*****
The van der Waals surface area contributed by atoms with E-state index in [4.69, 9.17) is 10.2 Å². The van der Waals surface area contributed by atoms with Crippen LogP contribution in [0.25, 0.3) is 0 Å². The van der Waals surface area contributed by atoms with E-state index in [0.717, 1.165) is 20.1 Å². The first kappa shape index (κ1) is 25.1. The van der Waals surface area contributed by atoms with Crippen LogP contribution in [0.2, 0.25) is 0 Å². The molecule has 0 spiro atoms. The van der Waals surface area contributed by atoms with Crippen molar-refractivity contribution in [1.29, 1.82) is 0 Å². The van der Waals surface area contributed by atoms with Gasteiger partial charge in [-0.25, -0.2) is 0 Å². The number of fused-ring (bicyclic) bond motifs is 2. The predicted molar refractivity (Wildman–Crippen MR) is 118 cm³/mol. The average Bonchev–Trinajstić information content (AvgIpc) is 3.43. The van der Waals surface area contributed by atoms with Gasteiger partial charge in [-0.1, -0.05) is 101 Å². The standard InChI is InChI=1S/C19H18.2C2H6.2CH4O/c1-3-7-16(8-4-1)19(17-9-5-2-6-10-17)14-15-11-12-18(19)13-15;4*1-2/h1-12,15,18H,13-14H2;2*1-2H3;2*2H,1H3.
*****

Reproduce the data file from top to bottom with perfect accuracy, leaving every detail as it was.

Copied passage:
The van der Waals surface area contributed by atoms with E-state index in [4.69, 9.17) is 10.2 Å². The van der Waals surface area contributed by atoms with Crippen LogP contribution in [0.25, 0.3) is 0 Å². The van der Waals surface area contributed by atoms with E-state index in [0.717, 1.165) is 20.1 Å². The first kappa shape index (κ1) is 25.1. The van der Waals surface area contributed by atoms with Crippen LogP contribution in [0.2, 0.25) is 0 Å². The molecule has 0 spiro atoms. The van der Waals surface area contributed by atoms with Crippen molar-refractivity contribution in [1.29, 1.82) is 0 Å². The van der Waals surface area contributed by atoms with Gasteiger partial charge in [-0.25, -0.2) is 0 Å². The number of fused-ring (bicyclic) bond motifs is 2. The predicted molar refractivity (Wildman–Crippen MR) is 118 cm³/mol. The average Bonchev–Trinajstić information content (AvgIpc) is 3.43. The van der Waals surface area contributed by atoms with Gasteiger partial charge in [-0.1, -0.05) is 101 Å². The standard InChI is InChI=1S/C19H18.2C2H6.2CH4O/c1-3-7-16(8-4-1)19(17-9-5-2-6-10-17)14-15-11-12-18(19)13-15;4*1-2/h1-12,15,18H,13-14H2;2*1-2H3;2*2H,1H3.